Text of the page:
Environmental disasters

The term, “technical disaster” defines the source of a disaster and the term, “environmental disaster” describes the results of problematic man-made interferences with the natural environment.

Environmental disasters are defined as man-made damages to the natural environment that result in disease and death of living beings; including, plants, animals and human beings. Environmental disasters can result from technical accidents, human, technological or mechanical failure or carelessness, they can be the consequence of long-term environmental pollution, such as, the greenhouse effect or the destruction of the ozone layer.

Different kinds of accidents can cause diverse harmful incidents:

Nuclear disasters result from failures of nuclear plants or the usage of atomic bombs, whether for testing or attacking. The worst nuclear disaster ever, was the catastrophe of Chernobyl.

Chemical disasters occur due to accidents in factories, during transport, or they can be the side effects of mining, agricultural implementation, careless usage or military activities.

One of the worst chemical disasters was the the incident in Bhopal in India in 1984, where a failure in appliances of a pesticide plant released enormous clouds of toxic MIC gas, sending them floating down the streets of the densely settled areas around factory and causing the death of thousands, and the spread of various diseases and contamination that are still spreading today.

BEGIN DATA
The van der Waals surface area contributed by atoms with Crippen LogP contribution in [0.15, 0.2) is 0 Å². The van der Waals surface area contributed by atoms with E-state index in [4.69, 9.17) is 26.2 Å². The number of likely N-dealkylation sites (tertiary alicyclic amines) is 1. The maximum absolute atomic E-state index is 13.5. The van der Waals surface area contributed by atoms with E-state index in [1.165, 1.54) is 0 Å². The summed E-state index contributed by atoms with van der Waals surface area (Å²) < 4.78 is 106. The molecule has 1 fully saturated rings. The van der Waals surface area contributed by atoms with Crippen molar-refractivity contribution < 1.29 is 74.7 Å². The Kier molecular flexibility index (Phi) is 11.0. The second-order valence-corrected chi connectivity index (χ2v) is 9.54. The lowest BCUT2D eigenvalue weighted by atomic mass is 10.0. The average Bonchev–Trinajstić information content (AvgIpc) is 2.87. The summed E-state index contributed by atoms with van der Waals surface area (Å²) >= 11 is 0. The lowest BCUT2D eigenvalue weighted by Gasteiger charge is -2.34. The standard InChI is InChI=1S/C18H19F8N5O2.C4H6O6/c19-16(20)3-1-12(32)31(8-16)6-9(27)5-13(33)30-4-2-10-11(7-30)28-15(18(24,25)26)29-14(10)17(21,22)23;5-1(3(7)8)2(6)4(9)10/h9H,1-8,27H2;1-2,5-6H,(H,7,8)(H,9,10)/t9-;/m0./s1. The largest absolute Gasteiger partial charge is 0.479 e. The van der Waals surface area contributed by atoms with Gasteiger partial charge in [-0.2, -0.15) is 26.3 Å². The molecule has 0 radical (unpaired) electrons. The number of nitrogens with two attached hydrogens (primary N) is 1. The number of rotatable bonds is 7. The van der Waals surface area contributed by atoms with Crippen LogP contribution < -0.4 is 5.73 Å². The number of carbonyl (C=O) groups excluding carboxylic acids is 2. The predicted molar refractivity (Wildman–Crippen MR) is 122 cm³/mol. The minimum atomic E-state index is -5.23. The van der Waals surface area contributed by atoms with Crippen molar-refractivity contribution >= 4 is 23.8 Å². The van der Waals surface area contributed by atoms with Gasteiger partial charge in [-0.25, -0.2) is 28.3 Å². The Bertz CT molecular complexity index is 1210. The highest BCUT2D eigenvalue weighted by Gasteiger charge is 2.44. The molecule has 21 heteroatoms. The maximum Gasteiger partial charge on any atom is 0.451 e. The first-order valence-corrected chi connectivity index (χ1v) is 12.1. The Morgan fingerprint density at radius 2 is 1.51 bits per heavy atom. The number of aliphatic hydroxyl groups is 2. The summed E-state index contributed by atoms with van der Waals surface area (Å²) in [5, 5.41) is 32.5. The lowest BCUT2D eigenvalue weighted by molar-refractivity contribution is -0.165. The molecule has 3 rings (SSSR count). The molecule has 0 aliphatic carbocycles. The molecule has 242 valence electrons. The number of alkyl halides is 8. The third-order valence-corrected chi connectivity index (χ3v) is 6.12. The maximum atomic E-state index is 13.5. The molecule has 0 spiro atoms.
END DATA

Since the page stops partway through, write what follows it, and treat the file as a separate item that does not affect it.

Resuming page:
Oil spills are usually the consequences of leakages in oil tankers on the ocean and have devastating effects onto oceanic life, primarily to birds that die from polluted feathers.

Mining disasters can occur either from mining tunnels collapsing, burying the miners working underneath the earth, or by the spillage of hazardous chemicals employed for dissolving the minerals to be extracted. An example is in the mining of gold, during which cyanide is used, and often carelessly spilled on farming land.

The collapse of architecture, buildings, bridges, or dams can also be followed by destructive consequences; e.g., the breaking of dams can release enormous amounts of water resulting in devastating flooding, or spillage of chemicals.

Accidents in transportation, whether by airplane, ship, train or motorized vehicle can have disastrous effects, e.g., by the involvement of large numbers of passengers, by spilling huge amounts of oil or chemicals, or by causing fire, collapse of buildings or blockage of passage ways.

Forest fires in arid areas can also be caused by human carelessness of e.g., by leaving behind pieces of broken glass – enough to incite a fire.

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